Has your child seen any adult images online? You might not think so, but recent studies show that more than half the children who use the Internet have been exposed to indecent material and only one in six parents is aware of it. As a parent, there are some things you can do immediately to stop it.
Today, any computer-literate child can view anything, from adult material to graphic videos, online chats, live adult shows, virtual adult parties, user-generated offensive material, and material that is illegal and subject to prosecution. Children are given all this access free of charge as a means to lure them into becoming victims and to get them to reveal information about your family.
There are legitimate sites for children but predators have easy and anonymous access to children online where they can conceal their identity and roam without limit even on legitimate sites. While more and more law enforcement agencies are setting up cyber crime units, for now, it is the responsibility of parents to play cyber cop to protect their children and family.
Explain to your children that talking online to strangers is a very bad idea. Be as direct as you can, even to the point of frightening them. Stress that they may be endangering not just themselves but your entire family by exposing details to a predator. Being online is not as anonymous as most people believe. Predators have ways of easily finding out real names and addresses of children they chat with.
Explain to your children, male or female, that child molesters frequent chat rooms on the Internet. If you are not familiar with chat rooms, it is time that you investigated what they are and how they work. If your children have access to the Internet, they have access to chat rooms. Child molesters pose as children or “confidants trying to develop friendships with unsuspecting children. Child molesters lure their victims with promises of friendship and material goods. Many adolescent Internet users look for anonymous friends, someone they believe they can safely chat with while their unsuspecting parents are not present. And, too often, it works!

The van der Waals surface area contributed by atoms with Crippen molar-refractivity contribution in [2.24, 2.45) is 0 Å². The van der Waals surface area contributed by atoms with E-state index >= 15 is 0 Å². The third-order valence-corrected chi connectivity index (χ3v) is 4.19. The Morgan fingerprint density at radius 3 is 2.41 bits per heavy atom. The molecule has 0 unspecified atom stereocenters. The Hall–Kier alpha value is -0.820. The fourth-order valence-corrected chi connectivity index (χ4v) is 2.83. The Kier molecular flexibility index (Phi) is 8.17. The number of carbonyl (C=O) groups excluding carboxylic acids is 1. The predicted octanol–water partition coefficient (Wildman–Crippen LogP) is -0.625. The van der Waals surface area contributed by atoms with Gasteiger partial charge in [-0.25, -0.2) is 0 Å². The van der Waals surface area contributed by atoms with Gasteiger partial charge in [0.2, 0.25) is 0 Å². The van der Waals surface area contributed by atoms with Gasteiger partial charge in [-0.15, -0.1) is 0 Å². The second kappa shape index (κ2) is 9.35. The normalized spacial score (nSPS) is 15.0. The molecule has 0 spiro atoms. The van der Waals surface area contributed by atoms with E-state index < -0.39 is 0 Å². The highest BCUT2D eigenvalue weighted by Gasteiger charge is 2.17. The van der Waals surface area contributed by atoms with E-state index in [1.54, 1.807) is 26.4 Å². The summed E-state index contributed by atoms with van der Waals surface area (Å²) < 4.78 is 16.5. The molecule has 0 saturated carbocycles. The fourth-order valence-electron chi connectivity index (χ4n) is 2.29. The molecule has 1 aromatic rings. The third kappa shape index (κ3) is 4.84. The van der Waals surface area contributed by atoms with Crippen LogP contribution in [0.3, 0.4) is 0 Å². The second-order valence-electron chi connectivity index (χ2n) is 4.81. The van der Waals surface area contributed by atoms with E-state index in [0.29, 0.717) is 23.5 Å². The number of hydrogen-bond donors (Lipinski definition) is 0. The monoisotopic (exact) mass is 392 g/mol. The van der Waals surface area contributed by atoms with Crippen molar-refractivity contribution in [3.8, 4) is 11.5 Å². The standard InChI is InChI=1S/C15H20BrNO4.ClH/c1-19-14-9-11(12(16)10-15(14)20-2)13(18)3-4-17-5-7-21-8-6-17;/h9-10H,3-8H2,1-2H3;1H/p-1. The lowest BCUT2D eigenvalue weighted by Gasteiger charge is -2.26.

If you are not computer savvy, ask your children to show you how it’s done or take some night classes. Do not just watch your kids surf or just talk to your kids about what they are seeing or doing online. Get involved. This will help everyone, including you, understand better what is going on.
Your child may be more tech savvy than you, but do not let that intimidate you, says Frank Gallagher, education and media literacy director at Cable in the Classroom, an industry-sponsored nonprofit group. Ask lots of questions. Learn to use the computer and the Internet yourself so your children cannot fool you and hide what they are doing online.
If you fear confronting your child, you can take a hidden approach. There are many software programs available that can be loaded into your computer that will track everything your child does without them being aware of it. Check local computer stores or online for programs. There are even some that are free online. You will be able to see exactly the sites they visit, who they are talking to, and what is being said without them knowing.
You can also have a tech person set up parental controls on your child’s computer. Parental controls are already built into all windows based computers so it’s there and it’s free. It can be password protected so your child is prevented from accessing adult related material. Only you will know the password so you will be able to approve or deny access to sites they want to visit. This could create some friction between you and your child but it will give you a chance to discuss the dangers presented by online predators.
With these tips you can practice proper online safety. Your children will not be taken advantage of and, the fact is, these Internet safety tips will go a long way to keeping your whole family safe from online predators.